It’s been making the rounds on the blogosphere (despite having come out three months ago). It’s probably showed up on your Facebook feed. It’s the news that (apparently) one of the biggest discoveries of recent years may have been premature. It’s….
The article linked above is titled “Scientists Raise Doubts About Higgs Boson Discovery, Say It Could Be Another Particle”. And while that is indeed technically all true, it’s more than a little misleading.
When the various teams at the Large Hadron Collider announced their discovery of the Higgs, they didn’t say it was exactly the Higgs predicted by the Standard Model. In fact, it probably shouldn’t be: most of the options for extending the Standard Model, like supersymmetry, predict a Higgs boson with slightly different properties. Until the Higgs is measured more precisely, these slightly different versions won’t be ruled out.
Of course, “not ruled out” is not exactly newsworthy, which is the main problem with this article. The Huffington Post quotes a paper that argues, not that there is new evidence for an alternative to the Higgs, but simply that one particular alternative that the authors like hasn’t been ruled out yet.
Also, it’s probably the tackiest alternative out there.
The theory in question is called Technicolor, and if you’re imagining a certain coat then you may have an idea of how tacky we’re talking.
To describe technicolor, let’s take a brief aside and talk about the colors of quarks.
Rather than having one type of charge going from plus to minus like Electromagnetism, the Strong Nuclear Force has three types of charge, called red, green, and blue. Quarks are charged under the strong force, and can be red, green, or blue, while the antimatter partners of quarks have the equivalent of negative charges, anti-red, anti-green, and anti-blue. The strong force binds quarks together into protons and neutrons. The strong force is also charged under itself, which means that not only does it bind quarks together, it also binds itself together, so that it only acts at very very short range.
In combination, these two facts have one rather surprising consequence. A proton contains three quarks, but a proton’s mass is over a hundred times the total mass of three quarks. The same is true of neutrons.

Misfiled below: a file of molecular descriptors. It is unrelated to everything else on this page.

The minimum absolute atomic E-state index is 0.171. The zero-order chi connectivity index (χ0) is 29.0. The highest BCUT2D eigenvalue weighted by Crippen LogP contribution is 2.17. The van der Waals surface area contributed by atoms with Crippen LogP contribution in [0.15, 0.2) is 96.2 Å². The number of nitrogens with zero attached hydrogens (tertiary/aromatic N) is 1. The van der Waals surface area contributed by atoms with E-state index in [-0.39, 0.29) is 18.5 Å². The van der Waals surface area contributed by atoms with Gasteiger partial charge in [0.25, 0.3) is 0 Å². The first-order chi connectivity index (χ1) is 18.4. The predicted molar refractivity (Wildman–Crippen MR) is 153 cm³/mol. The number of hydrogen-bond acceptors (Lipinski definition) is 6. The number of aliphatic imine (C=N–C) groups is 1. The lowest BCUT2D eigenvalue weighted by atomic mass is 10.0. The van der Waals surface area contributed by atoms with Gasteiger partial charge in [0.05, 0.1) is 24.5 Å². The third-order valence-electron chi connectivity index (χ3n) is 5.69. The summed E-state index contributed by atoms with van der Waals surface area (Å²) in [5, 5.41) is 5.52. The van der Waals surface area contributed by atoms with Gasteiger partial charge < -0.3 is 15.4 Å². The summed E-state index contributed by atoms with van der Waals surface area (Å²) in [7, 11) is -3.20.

The reason why is that most of the mass isn’t coming from the quarks, it’s coming from the strength of the strong force. Mass, contrary to what you might think, isn’t fundamental “stuff”. It’s just a handy way of talking about energy that isn’t due to something we can easily see. Particles have energy because they move, but they also have energy due to internal interactions, as well as interactions with other fields like the Higgs field. While a lone quark’s mass is due to its interaction with the Higgs field, the quarks inside a proton are also interacting with each other, gaining enormous amounts of energy from the strong force trapped within. That energy, largely invisible from an outside view, contributes most of what we see as the mass of the proton.
Technicolor asks the following: what if it’s not just protons and neutrons? What if the mass of everything, quarks and electrons and the W and Z bosons, was due not truly to the Higgs, but to another force, like the strong force but even stronger? The Higgs we think we saw at the LHC would not be fundamental, but merely a composite, made up of two “techni-quarks” with “technicolor” charges. [Edited to remove confusion with Preon Theory]
It’s…an idea. But it’s never been a very popular one.
Part of the problem is that the simpler versions of technicolor have been ruled out, so theorists are having to invoke increasingly baroque models to try to make it work. But that, to some extent, is also true of supersymmetry.
A bigger problem is that technicolor is just kind of…tacky.
Technicolor doesn’t say anything deep about the way the universe works. It doesn’t propose new [types of] symmetries, and it doesn’t say anything about what happens at the very highest energies. It’s not really tied in to any of the other lines of speculation in physics, it doesn’t lead to a lot of discussion between researchers. It doesn’t require an end, a fundamental lowest level with truly fundamental particles. You could potentially keep adding new levels of technicolor, new things made up of other things made up of other things, ad infinitum.
[Note: to clarify, technicolor theories don’t actually keep going like this, their extra particles don’t require another layer of technicolor to gain their masses. That would be an actual problem with the concept itself, not a reason it’s tacky. It’s tacky because, in a world where most physicists feel like we’ve really gotten down to the fundamental particles, adding new composite objects seems baroque and unnecessary, like adding epicycles. Fleas upon fleas as it were.]
In a word, it’s not sexy.
Does that mean it’s wrong? No, of course not. As the paper linked by Huffington Post points out, technicolor hasn’t been ruled out yet.
Does that mean I think people shouldn’t study it? Again, no. If you really find technicolor meaningful and interesting, go for it! Maybe you’ll be the kick it needs to prove itself!
But good grief, until you manage that, please don’t spread your tacky, un-sexy theory all over Facebook. A theory like technicolor should get press when it’s got a good reason, and “we haven’t been ruled out yet” is never, ever, a good reason.
[Edit: Esben on Facebook is more well-informed about technicolor than I am, and pointed out some issues with this post. Some of them are due to me conflating technicolor with another old and tacky theory, while some were places where my description was misleading. Corrections in bold.]